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Diversity key to educating about climate change, claim young people

A group of young Londoners have called on the advertising industry to diversify in its attempts to educate about climate change. The news follows new research which found that women are more effective than men at tackling the issue.

The project is a collaboration between Do the Green Thing, a group designed to bring the creative industries together to tackle climate change, and employability programme Create Jobs.

As part of the initiative, around twenty 18-24 year olds will be tasked to find ways of ensuring greater diversity in the creative sectors. Participants include women, ethnic minorities, LGBTQ+, deaf and disabled.

Do the Green Thing hopes to build on the recent success of its other initiatives, which it claims has inspired more than 45 million people to live more sustainably through films, posters and podcasts. Their recent exhibition Man-Made Disaster: Patriarchy & the planet responds to research which found that women perform better than men in many environmental behaviours.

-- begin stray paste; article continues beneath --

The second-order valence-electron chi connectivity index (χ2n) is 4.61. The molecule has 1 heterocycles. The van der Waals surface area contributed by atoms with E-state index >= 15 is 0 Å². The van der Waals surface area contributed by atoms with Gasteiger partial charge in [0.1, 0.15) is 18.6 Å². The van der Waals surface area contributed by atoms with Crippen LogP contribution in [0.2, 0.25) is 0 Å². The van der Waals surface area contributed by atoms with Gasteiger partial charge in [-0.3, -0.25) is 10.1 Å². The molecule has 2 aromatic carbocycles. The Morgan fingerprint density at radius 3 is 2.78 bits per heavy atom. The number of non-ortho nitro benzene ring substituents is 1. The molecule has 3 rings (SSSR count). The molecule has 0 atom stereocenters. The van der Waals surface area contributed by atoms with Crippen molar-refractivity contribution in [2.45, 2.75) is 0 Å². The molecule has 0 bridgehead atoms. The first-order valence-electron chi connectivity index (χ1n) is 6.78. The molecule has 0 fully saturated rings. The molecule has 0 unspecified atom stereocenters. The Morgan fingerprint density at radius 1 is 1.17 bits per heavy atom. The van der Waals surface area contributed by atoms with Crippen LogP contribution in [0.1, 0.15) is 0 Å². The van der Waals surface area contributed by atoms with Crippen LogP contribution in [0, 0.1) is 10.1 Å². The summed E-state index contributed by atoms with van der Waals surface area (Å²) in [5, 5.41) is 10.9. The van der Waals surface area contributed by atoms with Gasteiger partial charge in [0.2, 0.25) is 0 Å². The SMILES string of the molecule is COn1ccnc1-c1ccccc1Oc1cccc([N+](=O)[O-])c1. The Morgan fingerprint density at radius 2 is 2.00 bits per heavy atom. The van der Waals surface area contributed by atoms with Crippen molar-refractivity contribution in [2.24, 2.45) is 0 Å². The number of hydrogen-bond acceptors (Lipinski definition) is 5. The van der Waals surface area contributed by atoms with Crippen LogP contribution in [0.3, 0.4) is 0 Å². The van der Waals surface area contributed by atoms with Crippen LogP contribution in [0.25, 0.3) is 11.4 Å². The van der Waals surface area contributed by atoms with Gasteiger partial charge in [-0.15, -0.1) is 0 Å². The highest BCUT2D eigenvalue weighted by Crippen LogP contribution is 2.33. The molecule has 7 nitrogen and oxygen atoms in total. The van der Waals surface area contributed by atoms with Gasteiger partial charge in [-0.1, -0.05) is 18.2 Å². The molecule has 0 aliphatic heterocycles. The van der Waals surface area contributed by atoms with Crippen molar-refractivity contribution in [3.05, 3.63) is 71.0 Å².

Tommy Walters, Writer at Do the Green Thing, said:

Creativity is a way of making this research real for people. We want to inspire them, and especially future generations, to question society’s power structures and be part of creating a new vision for the world we want.

The research found that women litter less, recycle more and are more likely to buy an electric car. It also found that women are more likely to be concerned about the environment, and vote accordingly, and leave a smaller carbon footprint than men.

The research also looked at how men and women are incentivised to shop, with participants claiming that single-use plastic bags were more masculine than using a reusable canvas bag.

You can find out more about the programme at

Image by Amer Idris